Two of the most popular drum and bass website are Drum and Bass Arena and Dogs On Acid. It’s another thing when that seasoned band comes with a Q&A featuring a one-of-a-kind entertainer like Henry Rollins.
When hip hop was nearly beginning, it was very much compulsory to keep a compilation of samples and drum breaks. But as time passes by, the use of the same songs repeatedly became less indispensable because of the modern sampling technology and the overture of live instrumentation.
DJ Zany is well-known as a veteran Dj, with huge experience of ten years at the producing and performing in the showbusiness industry. Audience appreciated if a DJ played more than one styles despite of hammering away in the same tone. In the career of Zany, progress and innovation are two key words.
It was poignantly funky. It started with turntables. Then came the guitar – a riff i couldn’t stop singing for the rest of the night. The unique take on a typical blues call and response peppered with some of the slickest organ lines i have heard in many years, coupled with the sheer magnitude of the big breakbeat drums underscored Amanda Davids’ powerful voice perfectly. Then came the organ solo. The sound itself, was warm but gritty, the playing, malevolent but refined – clearly the culmination of many years of listening to the masters, and even studying with one. All i can say is that i highly reccomend buying a copy. Use it for your alarm clock and your cell phone ringtone, because it will get your attention.
Eventually, the idea of the “vibe” became more widespread, encompassing everything- the music, the people, the overall feeling of the party. Almost everyone believed in it now. Ravers believed that this entity could appear out of nowhere, much like the “Holy Spirit”, coming down upon the party and blessing it with good times.
What began as something everyone could be a part of- became something you had to “prove yourself” in to be apart of. And if you did “fit” in- you became part of the ever-building “vibe.” I remember a conversation in the mid 90s with my friend Billy, a popular breakdancer in North Florida at the time. He said, as were driving to a party in Orlando, “You see- everyone’s got a job- the dancer- the DJ- the drug-dealer. And if we all do our job right- the end result is a good “vibe.” Good god, had we made drug-dealer a “respectable profession?” The scene had become both beautiful and dangerous.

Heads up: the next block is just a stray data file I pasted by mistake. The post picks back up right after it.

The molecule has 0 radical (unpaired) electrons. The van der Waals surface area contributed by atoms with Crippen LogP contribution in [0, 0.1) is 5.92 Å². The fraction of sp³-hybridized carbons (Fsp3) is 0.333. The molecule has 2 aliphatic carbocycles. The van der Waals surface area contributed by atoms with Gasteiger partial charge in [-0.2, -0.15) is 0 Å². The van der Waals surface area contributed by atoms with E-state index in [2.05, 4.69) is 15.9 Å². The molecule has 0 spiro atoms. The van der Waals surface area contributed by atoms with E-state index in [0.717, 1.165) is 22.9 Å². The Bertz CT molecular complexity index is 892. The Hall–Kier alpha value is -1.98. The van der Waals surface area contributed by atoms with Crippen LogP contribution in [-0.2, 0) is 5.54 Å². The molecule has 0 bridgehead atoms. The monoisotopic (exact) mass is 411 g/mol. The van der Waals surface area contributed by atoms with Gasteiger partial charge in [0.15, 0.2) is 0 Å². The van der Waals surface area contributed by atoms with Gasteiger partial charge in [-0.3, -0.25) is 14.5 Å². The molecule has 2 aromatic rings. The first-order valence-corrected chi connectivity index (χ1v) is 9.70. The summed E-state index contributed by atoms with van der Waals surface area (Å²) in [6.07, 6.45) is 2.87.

My first name is short for Dionysus, the Greek god of wine, fertility and music. I used to go by DJ Dionysus in the late ’90’s but it would always get misspelled on fliers and mispronounced, so I shortened it around 2002 to DJ Nysus.
The night was capped off with a salute to the production team who had backed Amanda Davids’ latest recording, including DJ Xplisit, Shai Locke, and mastering genius Karl Machat. And then – as quickly as it had captivated us, it was over. It left us wanting. It left us excited to buy Canadian music. It left us willing to pursue the discovery of underpromoted arts and culture. It left us wishing we had restocked our cars with our favourite Herbie Hancock and Mary J. Blige cd’s for the ride home.